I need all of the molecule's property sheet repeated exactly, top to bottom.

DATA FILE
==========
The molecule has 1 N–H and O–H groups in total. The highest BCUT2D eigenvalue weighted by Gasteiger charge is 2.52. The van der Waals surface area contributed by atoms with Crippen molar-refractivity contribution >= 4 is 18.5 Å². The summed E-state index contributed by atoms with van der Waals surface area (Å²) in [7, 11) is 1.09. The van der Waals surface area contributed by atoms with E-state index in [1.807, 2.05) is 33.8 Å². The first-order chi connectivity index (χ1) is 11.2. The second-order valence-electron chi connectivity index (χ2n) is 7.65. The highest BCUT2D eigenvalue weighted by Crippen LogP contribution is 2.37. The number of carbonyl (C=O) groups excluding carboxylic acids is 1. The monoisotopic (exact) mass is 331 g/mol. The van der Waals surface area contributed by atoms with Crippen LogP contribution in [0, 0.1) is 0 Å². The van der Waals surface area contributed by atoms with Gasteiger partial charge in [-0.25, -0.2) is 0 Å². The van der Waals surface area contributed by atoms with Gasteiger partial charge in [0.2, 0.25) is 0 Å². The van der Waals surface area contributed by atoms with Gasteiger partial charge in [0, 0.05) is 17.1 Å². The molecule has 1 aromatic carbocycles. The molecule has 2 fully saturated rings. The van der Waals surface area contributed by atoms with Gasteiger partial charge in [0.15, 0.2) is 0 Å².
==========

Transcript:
The molecule has 1 N–H and O–H groups in total. The highest BCUT2D eigenvalue weighted by Gasteiger charge is 2.52. The van der Waals surface area contributed by atoms with Crippen molar-refractivity contribution >= 4 is 18.5 Å². The summed E-state index contributed by atoms with van der Waals surface area (Å²) in [7, 11) is 1.09. The van der Waals surface area contributed by atoms with E-state index in [1.807, 2.05) is 33.8 Å². The first-order chi connectivity index (χ1) is 11.2. The second-order valence-electron chi connectivity index (χ2n) is 7.65. The highest BCUT2D eigenvalue weighted by Crippen LogP contribution is 2.37. The number of carbonyl (C=O) groups excluding carboxylic acids is 1. The monoisotopic (exact) mass is 331 g/mol. The van der Waals surface area contributed by atoms with Crippen LogP contribution in [0, 0.1) is 0 Å². The van der Waals surface area contributed by atoms with Gasteiger partial charge in [-0.25, -0.2) is 0 Å². The van der Waals surface area contributed by atoms with Gasteiger partial charge in [0.2, 0.25) is 0 Å². The van der Waals surface area contributed by atoms with Gasteiger partial charge in [0, 0.05) is 17.1 Å². The molecule has 1 aromatic carbocycles. The molecule has 2 fully saturated rings. The van der Waals surface area contributed by atoms with Gasteiger partial charge in [0.15, 0.2) is 0 Å².